Finore took LK to resource level in 2013 for two deposits with open pit potential. The Kaukua deposit shows:

  • indicated: 10.4 million tonnes averaging 0.73 g/t palladium, 0.26 g/t platinum, 0.08 g/t gold, 0.15% copper, 0.1% nickel and 65 g/t cobalt

  • inferred: 13.2 million tonnes averaging 0.63 g/t palladium, 0.22 g/t platinum, 0.06 g/t gold, 0.15% copper, 0.1% nickel and 55 g/t cobalt

Three zones at the Haukiaho deposit total:

  • inferred: 23.2 million tonnes averaging 0.31 g/t palladium, 0.12 g/t platinum, 0.1 g/t gold, 0.21% copper, 0.14% nickel and 61 g/t cobalt

Further study might put a new perspective on the resource. “Although the plan is to look at it from a fresh approach, a higher-grade/lower-tonnage point of view, we’re not going to lose sight of the higher-tonnage aspect either,” explains Loeber. “But in the short term we’ll be looking at some higher-grade tonnage, both through additional exploration and a re-engineered 43-101 report.”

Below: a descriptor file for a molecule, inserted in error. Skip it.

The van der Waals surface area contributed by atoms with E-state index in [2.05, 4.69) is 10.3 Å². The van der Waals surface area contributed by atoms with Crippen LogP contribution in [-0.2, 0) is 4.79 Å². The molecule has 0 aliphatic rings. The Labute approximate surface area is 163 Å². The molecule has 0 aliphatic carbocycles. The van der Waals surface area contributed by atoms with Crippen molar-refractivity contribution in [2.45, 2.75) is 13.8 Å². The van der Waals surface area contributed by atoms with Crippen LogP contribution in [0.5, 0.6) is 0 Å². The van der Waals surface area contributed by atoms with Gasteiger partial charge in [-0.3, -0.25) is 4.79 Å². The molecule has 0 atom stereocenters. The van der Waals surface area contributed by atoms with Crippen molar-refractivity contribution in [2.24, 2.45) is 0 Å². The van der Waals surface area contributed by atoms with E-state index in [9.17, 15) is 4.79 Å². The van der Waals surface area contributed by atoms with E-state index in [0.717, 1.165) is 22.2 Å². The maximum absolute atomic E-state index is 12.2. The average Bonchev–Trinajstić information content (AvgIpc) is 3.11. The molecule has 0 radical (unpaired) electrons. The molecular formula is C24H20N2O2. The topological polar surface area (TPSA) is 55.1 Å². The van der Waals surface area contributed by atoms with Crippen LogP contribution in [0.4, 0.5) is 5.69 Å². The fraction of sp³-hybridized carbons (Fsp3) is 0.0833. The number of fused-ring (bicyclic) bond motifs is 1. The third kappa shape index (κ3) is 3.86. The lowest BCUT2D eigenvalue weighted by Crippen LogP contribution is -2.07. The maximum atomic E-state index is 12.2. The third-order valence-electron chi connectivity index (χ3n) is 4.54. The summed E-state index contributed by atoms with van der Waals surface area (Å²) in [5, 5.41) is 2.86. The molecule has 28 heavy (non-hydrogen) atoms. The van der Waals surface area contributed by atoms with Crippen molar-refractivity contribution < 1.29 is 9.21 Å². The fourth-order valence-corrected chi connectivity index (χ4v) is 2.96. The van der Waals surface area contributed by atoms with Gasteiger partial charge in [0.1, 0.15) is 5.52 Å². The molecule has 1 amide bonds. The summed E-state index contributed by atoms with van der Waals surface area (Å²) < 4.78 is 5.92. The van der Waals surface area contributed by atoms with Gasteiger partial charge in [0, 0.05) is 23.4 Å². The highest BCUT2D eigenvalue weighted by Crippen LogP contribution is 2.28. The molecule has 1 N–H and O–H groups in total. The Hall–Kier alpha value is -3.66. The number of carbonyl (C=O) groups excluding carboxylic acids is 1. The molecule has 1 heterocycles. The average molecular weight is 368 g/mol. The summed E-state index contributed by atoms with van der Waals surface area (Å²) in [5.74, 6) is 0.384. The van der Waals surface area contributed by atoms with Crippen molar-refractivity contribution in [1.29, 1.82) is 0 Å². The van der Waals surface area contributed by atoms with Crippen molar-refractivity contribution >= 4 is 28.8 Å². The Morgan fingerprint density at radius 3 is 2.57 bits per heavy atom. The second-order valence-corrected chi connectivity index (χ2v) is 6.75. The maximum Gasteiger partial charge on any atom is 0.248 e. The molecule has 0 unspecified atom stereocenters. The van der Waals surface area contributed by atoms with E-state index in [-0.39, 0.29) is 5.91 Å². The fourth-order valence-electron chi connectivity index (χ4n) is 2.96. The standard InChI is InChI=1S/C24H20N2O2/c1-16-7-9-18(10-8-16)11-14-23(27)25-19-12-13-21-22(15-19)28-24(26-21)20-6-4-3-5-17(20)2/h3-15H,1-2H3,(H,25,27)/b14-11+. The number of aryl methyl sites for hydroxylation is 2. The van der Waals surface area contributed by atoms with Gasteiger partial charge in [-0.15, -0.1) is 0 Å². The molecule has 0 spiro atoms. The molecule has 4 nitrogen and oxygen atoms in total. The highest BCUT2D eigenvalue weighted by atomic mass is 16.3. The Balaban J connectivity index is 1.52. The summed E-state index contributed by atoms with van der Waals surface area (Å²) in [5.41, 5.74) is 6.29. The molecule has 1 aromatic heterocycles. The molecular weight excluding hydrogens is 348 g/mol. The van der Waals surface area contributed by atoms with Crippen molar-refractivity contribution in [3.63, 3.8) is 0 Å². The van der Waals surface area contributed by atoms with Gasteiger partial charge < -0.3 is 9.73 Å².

A new perspective maybe, but from experienced eyes. “With this acquisition we also get the combined geological talent of Finore’s founders, Mohan Vulimiri and Peter Tegart,” Loeber points out. “They’re pretty serious guys so it’s not like we’re going in blind.”

Another Finland veteran is Nickel One VP of exploration and former PDAC president Scott Jobin-Bevans. “He did his PhD dissertation on this type of mineralization,” says Loeber.

The deal would cost Nickel One five million shares. The company would also contribute up to $100,000 towards any future private placement undertaken by Finore. Loeber doesn’t offer an anticipated closing date but says his team wants the deal wrapped up “sooner rather than later.”